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Following the success of their 2019 summer program at the National Youth Sports Program camp (NYSP), Ohio State University Extension Cuyahoga County entered into a 5-year agreement (OSUE and Case Western Reserve University) to provide the “Where Does your Food Come From?” program each summer during NYSP Camp. The 5-week camp runs from the beginning of June through the first week of July and encompasses all four Extension program areas (4-H, Agriculture and Natural Resources, Community Development, and Family and Consumer Sciences). Topics include food science and food science career exploration, Agri-science and nutrition, food safety, gardening and insects, and mental health and physical activity. OSU Extension staff provide the interactive lessons to all 8–10-year-olds and arranges a field trip to a local farm. In addition, 4-H staff and volunteers also arranged a drone program for all 800 campers during the 2019 program year and provided Health Rocks! programs in 2021. Unfortunately, due to COVID, NYSP did not take place in 2020, but thanks to the wonderful partnership between OSU Extension and CWRU and the trusting relationship and safety plan that was established, OSU Extension was approved to continue programming in 2021. The leadership worked diligently to maintain safety procedures that highlighted the flexibility of each staff and dedication to the youth. This video link highlights this years’ camp.
Sourced from Ohio State University Extension Cuyahoga County
4-H Youth Development prides itself on providing essential resources to reach underserved minority populations. 4-H provides programming and professional development for volunteers to include diverse hands-on training, and cultural competency workshops. This JOE article provides best practices for the inclusion of African American volunteers in 4-H programming efforts that could help extension educators better understand the need to include minority volunteer roles and responsibilities. These strategies include strengthening diverse volunteer make-up, increasing participation and trust among African American youth, and engaging volunteers working in educational organizations that could provide real world experiences for youth. Authors: Maurice Smith Jr. and Shannon Wiley. Follow this link to read the article.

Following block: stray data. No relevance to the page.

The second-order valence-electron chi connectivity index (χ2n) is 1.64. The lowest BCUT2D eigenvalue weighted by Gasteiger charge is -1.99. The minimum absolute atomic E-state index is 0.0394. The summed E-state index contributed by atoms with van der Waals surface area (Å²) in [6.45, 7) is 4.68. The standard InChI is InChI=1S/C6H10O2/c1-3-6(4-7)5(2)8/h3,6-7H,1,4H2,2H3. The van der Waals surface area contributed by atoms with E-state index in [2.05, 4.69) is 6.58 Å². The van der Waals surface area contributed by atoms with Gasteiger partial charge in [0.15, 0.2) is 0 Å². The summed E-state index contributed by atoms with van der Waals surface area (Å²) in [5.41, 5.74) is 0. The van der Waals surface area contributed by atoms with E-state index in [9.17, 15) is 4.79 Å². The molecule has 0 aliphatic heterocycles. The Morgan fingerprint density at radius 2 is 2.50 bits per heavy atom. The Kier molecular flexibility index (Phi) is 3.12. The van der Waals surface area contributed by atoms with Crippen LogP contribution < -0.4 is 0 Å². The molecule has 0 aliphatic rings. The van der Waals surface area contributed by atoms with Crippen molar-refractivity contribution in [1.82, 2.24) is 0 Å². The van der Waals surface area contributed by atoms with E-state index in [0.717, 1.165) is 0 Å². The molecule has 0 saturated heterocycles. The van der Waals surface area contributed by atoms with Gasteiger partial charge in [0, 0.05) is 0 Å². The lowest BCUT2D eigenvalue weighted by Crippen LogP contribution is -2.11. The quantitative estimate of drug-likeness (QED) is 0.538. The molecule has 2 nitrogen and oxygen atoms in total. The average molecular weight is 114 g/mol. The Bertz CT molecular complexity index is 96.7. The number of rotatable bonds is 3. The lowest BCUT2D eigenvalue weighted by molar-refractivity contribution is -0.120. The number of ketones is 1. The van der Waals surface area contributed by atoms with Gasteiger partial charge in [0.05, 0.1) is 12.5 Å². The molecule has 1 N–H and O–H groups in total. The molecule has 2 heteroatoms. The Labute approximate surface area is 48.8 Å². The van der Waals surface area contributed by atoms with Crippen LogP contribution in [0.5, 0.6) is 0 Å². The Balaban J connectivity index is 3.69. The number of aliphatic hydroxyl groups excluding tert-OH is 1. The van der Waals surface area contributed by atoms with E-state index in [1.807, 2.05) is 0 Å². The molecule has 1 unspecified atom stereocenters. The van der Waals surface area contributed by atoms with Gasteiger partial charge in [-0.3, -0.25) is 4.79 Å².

Sourced from Journal of Extension
All too often we witness subtle comments or behaviors rooted in bias that cause harm to others, many times directed toward people in vulnerable populations. Have you ever been in a situation like that and wanted to say or do something, but didn't know what to do? Anyone can become an active bystander and learn to address explicit and implicit bias. In this 90-minute, interactive webinar, you will learn about some of the most common forms of bias and identify tools you can use as an active bystander to interrupt bias in daily life. This webinar will be presented on Thursday, September 30, 1-2:30 p.m. ET by Dr. Leo Taylor. Follow this link to register.
Sourced from the CFAES Office of Diversity, Equity, and Inclusion
Gaining Ground Webinar: Zoning for Urban Agriculture
Wednesday, October 20, 2021, 2 p.m. EDT
Speaker: Andrea Clark, Policy & Planning Manager, KC Healthy Kids
Gaining Ground is a free webinar series geared toward agriculture educators. The goal of Gaining Ground is to equip agriculture educators with knowledge from national experts that support Urban Food Systems enterprises. Each webinar is delivered by experts from the urban core such as urban farmers, nonprofit educators, food policy advocates and government workers. Participants will learn technical and systems-level information for successful Urban Food Systems practices through the series. Gaining Ground is presented by Kansas State University's M.S. in Horticulture with an emphasis in Urban Food Systems. Click here to register. Follow this link for more information about the Gaining Ground Weninar Series.
Sourced from K-State